After Mr. Badger was asleep the conductor came in and looked at him, found him breathing stertorously, a hectic flush in his cheeks. At the next station he told the man in the change booth to call a doctor. When the physician boarded the train at Smith and Ninth Streets, Brooklyn, he examined Mr. Badger hurriedly and pronounced it diphtheria.

The car had to be quarantined, of course. For two days the company was obliged to furnish meals for the seven other passengers and the motorman, who could only tap out disconsolate messages to their families and friends through the closed windows of the car during the brief moments when it stopped at their respective stations. On the evening of the second day, Mr. Badger died.

After the car had been properly fumigated, the company was undecided whether to advertise Mr. Badger’s apartment, and try to secure another tenant, or to dismantle it. After a few days of bitter wrangling, the directors decided on the latter course, perhaps partly because of threats of reprisals by the other two lines, as well as protests from influential real-estate men already jittery over the trailer menace.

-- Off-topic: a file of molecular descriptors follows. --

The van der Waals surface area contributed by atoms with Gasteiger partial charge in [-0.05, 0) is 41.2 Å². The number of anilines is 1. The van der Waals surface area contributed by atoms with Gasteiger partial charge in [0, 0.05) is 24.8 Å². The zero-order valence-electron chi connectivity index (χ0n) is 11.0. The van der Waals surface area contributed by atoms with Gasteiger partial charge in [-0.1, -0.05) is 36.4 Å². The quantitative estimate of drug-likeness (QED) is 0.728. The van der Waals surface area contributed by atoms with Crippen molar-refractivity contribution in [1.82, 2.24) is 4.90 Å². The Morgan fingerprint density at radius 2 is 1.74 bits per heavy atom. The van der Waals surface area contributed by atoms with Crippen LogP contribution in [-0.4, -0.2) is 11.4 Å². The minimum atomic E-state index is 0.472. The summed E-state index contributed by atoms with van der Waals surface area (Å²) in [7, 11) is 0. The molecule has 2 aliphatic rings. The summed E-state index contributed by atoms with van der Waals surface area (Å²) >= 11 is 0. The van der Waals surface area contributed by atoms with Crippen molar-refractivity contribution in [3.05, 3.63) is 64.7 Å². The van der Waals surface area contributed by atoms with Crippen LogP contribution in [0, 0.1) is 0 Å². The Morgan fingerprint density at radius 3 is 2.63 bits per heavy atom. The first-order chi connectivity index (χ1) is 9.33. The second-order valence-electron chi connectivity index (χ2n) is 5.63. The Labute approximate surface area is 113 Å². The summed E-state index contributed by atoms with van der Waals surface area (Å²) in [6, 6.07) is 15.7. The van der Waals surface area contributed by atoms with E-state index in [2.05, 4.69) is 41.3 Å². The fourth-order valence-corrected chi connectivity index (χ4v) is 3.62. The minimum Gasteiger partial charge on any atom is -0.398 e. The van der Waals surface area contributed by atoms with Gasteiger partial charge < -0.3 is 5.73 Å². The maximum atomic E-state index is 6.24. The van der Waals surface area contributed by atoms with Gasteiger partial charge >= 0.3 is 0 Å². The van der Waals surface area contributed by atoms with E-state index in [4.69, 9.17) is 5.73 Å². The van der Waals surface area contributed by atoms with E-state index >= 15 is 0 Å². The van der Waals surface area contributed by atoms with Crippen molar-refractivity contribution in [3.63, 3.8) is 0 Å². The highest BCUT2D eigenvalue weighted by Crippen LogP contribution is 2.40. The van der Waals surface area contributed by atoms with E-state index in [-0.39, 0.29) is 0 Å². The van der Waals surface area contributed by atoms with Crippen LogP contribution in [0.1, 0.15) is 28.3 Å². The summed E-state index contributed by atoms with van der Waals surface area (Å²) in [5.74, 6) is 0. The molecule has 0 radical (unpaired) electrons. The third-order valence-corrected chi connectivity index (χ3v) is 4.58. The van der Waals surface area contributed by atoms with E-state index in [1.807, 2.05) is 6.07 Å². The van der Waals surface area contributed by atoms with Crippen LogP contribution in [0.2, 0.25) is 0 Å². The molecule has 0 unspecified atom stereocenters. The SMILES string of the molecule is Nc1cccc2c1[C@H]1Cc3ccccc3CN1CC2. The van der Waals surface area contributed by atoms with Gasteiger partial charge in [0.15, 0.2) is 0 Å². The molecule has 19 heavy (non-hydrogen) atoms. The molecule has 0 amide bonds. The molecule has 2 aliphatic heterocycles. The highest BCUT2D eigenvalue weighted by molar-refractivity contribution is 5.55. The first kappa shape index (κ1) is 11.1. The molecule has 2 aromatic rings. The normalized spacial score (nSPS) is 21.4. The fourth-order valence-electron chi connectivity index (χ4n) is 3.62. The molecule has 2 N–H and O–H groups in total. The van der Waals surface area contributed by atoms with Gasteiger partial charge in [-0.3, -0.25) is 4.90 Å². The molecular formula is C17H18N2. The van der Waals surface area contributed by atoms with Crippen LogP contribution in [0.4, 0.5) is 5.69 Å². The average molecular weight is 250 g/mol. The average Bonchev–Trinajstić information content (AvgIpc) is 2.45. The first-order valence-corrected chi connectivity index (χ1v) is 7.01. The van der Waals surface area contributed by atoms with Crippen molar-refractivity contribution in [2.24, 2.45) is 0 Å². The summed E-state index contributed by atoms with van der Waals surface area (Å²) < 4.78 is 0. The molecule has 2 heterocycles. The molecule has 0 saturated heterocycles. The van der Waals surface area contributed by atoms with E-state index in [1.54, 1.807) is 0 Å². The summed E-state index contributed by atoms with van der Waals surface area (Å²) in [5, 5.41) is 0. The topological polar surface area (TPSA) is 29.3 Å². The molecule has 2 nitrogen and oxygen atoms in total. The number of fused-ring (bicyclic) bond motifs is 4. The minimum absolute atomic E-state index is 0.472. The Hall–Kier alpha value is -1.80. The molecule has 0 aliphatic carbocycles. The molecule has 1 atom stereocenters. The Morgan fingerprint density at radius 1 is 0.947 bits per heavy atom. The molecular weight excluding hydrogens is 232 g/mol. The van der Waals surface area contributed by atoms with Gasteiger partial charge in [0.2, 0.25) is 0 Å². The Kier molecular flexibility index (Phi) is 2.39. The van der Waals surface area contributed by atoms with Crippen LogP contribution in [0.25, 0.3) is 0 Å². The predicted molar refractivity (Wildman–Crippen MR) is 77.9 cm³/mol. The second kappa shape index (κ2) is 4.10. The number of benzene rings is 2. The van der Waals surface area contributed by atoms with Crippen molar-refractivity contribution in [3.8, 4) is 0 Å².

Mr. Badger’s improvements were removed, and instructions were issued to all subway employees to regard the episode as if it had never been. To discourage souvenir hunters, the much-discussed car was shifted to another route, which I have promised not to divulge.

But if you should find yourself riding in a car that still has three small holes in the wall of the motorman’s box at one end, try to worm your way into the good graces of the conductor and see whether you can start him reminiscing about Mr. Badger. If he won’t talk, you may be sure it’s because he’s afraid for his job.